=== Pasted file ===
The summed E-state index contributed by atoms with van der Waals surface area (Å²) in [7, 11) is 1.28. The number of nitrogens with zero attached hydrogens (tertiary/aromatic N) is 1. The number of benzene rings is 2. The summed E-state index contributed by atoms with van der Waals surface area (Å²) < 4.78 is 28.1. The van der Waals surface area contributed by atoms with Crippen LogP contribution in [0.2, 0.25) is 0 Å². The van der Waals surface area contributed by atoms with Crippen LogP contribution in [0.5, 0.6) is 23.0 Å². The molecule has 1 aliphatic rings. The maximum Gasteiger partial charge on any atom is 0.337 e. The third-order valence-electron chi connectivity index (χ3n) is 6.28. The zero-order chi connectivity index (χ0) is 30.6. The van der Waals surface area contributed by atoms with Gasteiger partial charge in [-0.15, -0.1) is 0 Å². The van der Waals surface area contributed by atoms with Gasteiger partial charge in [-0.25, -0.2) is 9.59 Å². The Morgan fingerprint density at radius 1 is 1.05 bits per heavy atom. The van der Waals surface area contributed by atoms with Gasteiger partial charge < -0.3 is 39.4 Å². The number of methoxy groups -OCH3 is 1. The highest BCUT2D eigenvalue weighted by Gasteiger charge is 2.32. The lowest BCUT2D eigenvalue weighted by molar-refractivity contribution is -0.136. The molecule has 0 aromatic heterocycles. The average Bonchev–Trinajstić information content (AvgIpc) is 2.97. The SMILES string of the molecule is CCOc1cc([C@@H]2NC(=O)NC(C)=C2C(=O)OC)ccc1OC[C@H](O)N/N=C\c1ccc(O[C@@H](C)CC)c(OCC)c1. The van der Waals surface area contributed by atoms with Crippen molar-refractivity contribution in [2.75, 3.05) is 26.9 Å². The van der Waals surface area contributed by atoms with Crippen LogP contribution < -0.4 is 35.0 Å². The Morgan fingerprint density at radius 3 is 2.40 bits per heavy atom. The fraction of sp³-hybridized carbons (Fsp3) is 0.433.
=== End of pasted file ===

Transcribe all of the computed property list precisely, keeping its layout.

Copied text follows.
The summed E-state index contributed by atoms with van der Waals surface area (Å²) in [7, 11) is 1.28. The number of nitrogens with zero attached hydrogens (tertiary/aromatic N) is 1. The number of benzene rings is 2. The summed E-state index contributed by atoms with van der Waals surface area (Å²) < 4.78 is 28.1. The van der Waals surface area contributed by atoms with Crippen LogP contribution in [0.2, 0.25) is 0 Å². The van der Waals surface area contributed by atoms with Crippen LogP contribution in [0.5, 0.6) is 23.0 Å². The molecule has 1 aliphatic rings. The maximum Gasteiger partial charge on any atom is 0.337 e. The third-order valence-electron chi connectivity index (χ3n) is 6.28. The zero-order chi connectivity index (χ0) is 30.6. The van der Waals surface area contributed by atoms with Gasteiger partial charge in [-0.15, -0.1) is 0 Å². The van der Waals surface area contributed by atoms with Gasteiger partial charge in [-0.25, -0.2) is 9.59 Å². The Morgan fingerprint density at radius 1 is 1.05 bits per heavy atom. The van der Waals surface area contributed by atoms with Gasteiger partial charge < -0.3 is 39.4 Å². The number of methoxy groups -OCH3 is 1. The highest BCUT2D eigenvalue weighted by Gasteiger charge is 2.32. The lowest BCUT2D eigenvalue weighted by molar-refractivity contribution is -0.136. The molecule has 0 aromatic heterocycles. The average Bonchev–Trinajstić information content (AvgIpc) is 2.97. The SMILES string of the molecule is CCOc1cc([C@@H]2NC(=O)NC(C)=C2C(=O)OC)ccc1OC[C@H](O)N/N=C\c1ccc(O[C@@H](C)CC)c(OCC)c1. The van der Waals surface area contributed by atoms with Crippen molar-refractivity contribution in [2.75, 3.05) is 26.9 Å². The van der Waals surface area contributed by atoms with Crippen LogP contribution < -0.4 is 35.0 Å². The Morgan fingerprint density at radius 3 is 2.40 bits per heavy atom. The fraction of sp³-hybridized carbons (Fsp3) is 0.433.